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Learning in the Time of COVID

The impact of the pandemic has been devastating on South Africa’s already failing education system, with the poorest of the poor once again bearing the brunt of historical inequality and ongoing exclusion

Most of us approached the end of last year with hope for some reprieve from the horrors of 2020, but COVID-19 had other plans. The second wave hit us with unexpected speed and brutality as we entered the New Year well and truly in the eye of the storm. While some of us lamented the reinstatement of tougher lockdown restrictions and the inconvenience of not being able to enjoy a glass of wine with friends or changing our kids’ Matric Rage plans, many others were struggling to hold onto their jobs or feed their families. “We are all in the same boat” is a phrase often heard in conversations lately. However, the truth is that we are all actually in very different boats, trying to weather the same relentless storm – some in the flimsiest vessels, barely able to stay afloat.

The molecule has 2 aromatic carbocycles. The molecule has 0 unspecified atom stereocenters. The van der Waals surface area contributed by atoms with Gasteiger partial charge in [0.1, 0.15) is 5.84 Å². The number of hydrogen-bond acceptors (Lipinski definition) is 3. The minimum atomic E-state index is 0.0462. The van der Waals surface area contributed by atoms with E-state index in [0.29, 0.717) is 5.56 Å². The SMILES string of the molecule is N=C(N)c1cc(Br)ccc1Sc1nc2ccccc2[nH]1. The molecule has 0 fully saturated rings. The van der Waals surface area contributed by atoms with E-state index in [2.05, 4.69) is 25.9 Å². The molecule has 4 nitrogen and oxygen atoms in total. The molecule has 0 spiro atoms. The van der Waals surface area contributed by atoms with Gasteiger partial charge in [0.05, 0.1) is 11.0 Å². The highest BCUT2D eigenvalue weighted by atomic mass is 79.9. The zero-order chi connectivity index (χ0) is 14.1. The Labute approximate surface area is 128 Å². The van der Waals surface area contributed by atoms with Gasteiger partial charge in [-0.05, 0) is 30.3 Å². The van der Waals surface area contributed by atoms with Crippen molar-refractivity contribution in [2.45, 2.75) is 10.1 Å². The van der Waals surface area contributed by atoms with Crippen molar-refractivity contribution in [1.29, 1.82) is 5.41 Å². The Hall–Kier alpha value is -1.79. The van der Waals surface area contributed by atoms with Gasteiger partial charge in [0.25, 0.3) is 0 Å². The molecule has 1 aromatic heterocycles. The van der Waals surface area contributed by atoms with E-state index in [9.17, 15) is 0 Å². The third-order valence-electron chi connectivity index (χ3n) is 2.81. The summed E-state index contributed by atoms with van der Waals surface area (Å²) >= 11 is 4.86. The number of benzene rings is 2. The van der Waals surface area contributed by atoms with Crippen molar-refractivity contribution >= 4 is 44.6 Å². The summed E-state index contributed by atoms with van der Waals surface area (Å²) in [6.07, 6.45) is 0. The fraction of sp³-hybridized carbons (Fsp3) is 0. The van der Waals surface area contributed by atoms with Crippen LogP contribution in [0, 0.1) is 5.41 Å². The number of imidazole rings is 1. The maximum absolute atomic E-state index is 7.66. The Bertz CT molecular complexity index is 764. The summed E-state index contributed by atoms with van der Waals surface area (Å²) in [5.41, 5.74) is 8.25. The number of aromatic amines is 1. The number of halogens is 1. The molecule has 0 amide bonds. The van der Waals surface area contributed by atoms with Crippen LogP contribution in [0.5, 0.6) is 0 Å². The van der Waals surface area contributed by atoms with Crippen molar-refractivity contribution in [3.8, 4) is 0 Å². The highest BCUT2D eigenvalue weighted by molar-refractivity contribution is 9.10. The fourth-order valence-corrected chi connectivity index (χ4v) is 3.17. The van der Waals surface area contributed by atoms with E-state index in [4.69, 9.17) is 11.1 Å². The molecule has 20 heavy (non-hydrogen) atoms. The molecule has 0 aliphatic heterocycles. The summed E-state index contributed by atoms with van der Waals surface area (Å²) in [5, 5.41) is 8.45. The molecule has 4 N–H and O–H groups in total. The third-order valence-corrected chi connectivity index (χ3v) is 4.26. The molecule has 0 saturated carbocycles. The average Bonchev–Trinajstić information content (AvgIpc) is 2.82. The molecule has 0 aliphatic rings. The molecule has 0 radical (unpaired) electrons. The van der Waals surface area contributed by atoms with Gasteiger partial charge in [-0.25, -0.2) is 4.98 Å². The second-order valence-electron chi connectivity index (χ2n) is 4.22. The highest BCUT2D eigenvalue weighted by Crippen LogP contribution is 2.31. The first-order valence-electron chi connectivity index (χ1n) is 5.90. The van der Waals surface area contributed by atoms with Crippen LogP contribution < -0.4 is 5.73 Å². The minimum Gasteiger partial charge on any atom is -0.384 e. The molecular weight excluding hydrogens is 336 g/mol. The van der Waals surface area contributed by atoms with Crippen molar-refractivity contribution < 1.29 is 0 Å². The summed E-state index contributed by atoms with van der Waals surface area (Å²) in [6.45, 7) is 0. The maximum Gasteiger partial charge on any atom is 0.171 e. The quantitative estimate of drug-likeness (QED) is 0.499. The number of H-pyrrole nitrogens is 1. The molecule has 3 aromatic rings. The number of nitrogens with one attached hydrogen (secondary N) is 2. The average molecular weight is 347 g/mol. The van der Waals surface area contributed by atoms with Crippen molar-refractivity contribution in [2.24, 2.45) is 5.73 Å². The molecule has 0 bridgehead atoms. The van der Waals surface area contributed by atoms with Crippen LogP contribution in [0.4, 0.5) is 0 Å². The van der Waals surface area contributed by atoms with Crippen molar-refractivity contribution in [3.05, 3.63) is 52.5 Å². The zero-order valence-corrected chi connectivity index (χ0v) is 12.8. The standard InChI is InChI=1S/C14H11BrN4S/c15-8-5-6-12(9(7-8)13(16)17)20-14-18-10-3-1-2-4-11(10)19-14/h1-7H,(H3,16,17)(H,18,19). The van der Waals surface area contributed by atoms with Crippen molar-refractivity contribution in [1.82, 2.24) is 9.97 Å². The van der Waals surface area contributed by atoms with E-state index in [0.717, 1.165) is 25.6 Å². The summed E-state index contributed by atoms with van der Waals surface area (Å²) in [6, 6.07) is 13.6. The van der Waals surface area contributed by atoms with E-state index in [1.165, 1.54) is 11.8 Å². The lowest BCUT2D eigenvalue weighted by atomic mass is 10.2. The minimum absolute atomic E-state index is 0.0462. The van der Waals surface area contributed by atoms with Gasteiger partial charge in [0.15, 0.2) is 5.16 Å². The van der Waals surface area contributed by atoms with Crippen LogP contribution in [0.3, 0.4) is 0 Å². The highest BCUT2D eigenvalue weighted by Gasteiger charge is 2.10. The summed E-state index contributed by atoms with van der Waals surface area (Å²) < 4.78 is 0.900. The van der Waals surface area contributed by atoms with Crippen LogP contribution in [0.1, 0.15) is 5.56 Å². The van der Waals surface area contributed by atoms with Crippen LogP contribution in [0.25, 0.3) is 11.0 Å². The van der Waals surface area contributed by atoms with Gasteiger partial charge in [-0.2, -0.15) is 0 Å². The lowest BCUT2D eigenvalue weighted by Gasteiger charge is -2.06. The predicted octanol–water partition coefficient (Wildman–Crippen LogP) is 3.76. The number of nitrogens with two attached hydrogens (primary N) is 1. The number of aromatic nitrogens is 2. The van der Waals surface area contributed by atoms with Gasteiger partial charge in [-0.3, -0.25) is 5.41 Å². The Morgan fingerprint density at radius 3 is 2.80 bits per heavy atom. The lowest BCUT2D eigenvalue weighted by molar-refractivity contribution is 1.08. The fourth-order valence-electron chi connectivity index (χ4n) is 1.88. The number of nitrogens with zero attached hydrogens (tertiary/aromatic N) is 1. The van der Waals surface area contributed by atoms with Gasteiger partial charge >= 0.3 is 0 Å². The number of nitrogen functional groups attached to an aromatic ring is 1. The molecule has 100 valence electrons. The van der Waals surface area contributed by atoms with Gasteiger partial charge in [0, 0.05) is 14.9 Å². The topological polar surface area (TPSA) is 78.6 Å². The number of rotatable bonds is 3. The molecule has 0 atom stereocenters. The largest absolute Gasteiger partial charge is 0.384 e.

According to recent statistics, 20 million South Africans do not have access to safe water supplies or adequate sanitation – during the hard lockdown last year, water tanks had to be deployed to some areas in an attempt to reduce the spread of the virus. For millions of people living in informal settlements, social distancing is also virtually impossible, leaving these vulnerable communities even more at risk. The pandemic has truly highlighted and exposed the disparities and inequities of our imbalanced and unsustainable social systems.

As an organisation focussing on Skills Development and learnerships (predominantly for people with disabilities), Progression works with some of the most disadvantaged citizens of our country on a daily basis. In a recent survey conducted with a sample of our learners to assess the impact of the pandemic and subsequent lockdown, more than 60% of the individuals questioned reported money and job issues being their greatest challenge right now. Topping the list was the need for permanent employment and a sustainable income.  According to Statistics South Africa, 2.2 million jobs were lost during the second quarter of 2020 as a result of the economy shutting down during the lockdown period, driving many people into dire circumstances and having to resort to desperate measures in order to survive. One survey respondent confessed, “I had to adapt to the situation and sell cigarettes on the black market to cover for my family.”